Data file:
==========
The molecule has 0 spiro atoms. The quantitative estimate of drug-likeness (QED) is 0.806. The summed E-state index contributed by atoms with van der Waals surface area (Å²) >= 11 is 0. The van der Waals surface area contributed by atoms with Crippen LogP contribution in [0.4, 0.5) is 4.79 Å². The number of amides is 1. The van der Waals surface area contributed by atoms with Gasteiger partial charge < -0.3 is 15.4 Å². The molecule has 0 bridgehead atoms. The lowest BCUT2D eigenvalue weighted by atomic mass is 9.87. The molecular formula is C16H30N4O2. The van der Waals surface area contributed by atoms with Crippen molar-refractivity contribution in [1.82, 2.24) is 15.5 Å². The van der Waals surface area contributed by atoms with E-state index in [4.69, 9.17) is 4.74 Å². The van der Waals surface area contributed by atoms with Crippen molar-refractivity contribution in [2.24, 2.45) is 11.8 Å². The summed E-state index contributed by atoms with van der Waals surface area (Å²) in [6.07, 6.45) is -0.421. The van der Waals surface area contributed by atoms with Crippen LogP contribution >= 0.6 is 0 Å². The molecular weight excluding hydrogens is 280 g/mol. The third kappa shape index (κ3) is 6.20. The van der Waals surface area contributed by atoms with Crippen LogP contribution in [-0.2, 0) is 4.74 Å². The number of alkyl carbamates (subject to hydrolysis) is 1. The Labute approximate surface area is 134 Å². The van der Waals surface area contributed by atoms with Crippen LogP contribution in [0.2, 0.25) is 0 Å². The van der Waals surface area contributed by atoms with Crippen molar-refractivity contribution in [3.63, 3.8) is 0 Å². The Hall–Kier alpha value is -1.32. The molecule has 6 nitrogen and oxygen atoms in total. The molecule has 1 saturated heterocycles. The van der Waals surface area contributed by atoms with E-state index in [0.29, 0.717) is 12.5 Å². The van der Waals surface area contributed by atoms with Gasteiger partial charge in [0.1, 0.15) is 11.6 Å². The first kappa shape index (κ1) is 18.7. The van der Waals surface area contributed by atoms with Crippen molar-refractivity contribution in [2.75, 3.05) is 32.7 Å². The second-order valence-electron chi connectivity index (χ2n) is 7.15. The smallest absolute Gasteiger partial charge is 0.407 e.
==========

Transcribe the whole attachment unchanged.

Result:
The molecule has 0 spiro atoms. The quantitative estimate of drug-likeness (QED) is 0.806. The summed E-state index contributed by atoms with van der Waals surface area (Å²) >= 11 is 0. The van der Waals surface area contributed by atoms with Crippen LogP contribution in [0.4, 0.5) is 4.79 Å². The number of amides is 1. The van der Waals surface area contributed by atoms with Gasteiger partial charge < -0.3 is 15.4 Å². The molecule has 0 bridgehead atoms. The lowest BCUT2D eigenvalue weighted by atomic mass is 9.87. The molecular formula is C16H30N4O2. The van der Waals surface area contributed by atoms with Crippen molar-refractivity contribution in [1.82, 2.24) is 15.5 Å². The van der Waals surface area contributed by atoms with E-state index in [4.69, 9.17) is 4.74 Å². The van der Waals surface area contributed by atoms with Crippen molar-refractivity contribution in [2.24, 2.45) is 11.8 Å². The summed E-state index contributed by atoms with van der Waals surface area (Å²) in [6.07, 6.45) is -0.421. The van der Waals surface area contributed by atoms with Crippen LogP contribution >= 0.6 is 0 Å². The molecular weight excluding hydrogens is 280 g/mol. The third kappa shape index (κ3) is 6.20. The van der Waals surface area contributed by atoms with Crippen LogP contribution in [-0.2, 0) is 4.74 Å². The number of alkyl carbamates (subject to hydrolysis) is 1. The Labute approximate surface area is 134 Å². The van der Waals surface area contributed by atoms with Crippen LogP contribution in [0.2, 0.25) is 0 Å². The van der Waals surface area contributed by atoms with Crippen molar-refractivity contribution in [3.63, 3.8) is 0 Å². The Hall–Kier alpha value is -1.32. The molecule has 6 nitrogen and oxygen atoms in total. The molecule has 1 saturated heterocycles. The van der Waals surface area contributed by atoms with E-state index in [0.29, 0.717) is 12.5 Å². The van der Waals surface area contributed by atoms with Gasteiger partial charge in [0.1, 0.15) is 11.6 Å². The first kappa shape index (κ1) is 18.7. The van der Waals surface area contributed by atoms with Crippen molar-refractivity contribution in [2.75, 3.05) is 32.7 Å². The second-order valence-electron chi connectivity index (χ2n) is 7.15. The smallest absolute Gasteiger partial charge is 0.407 e.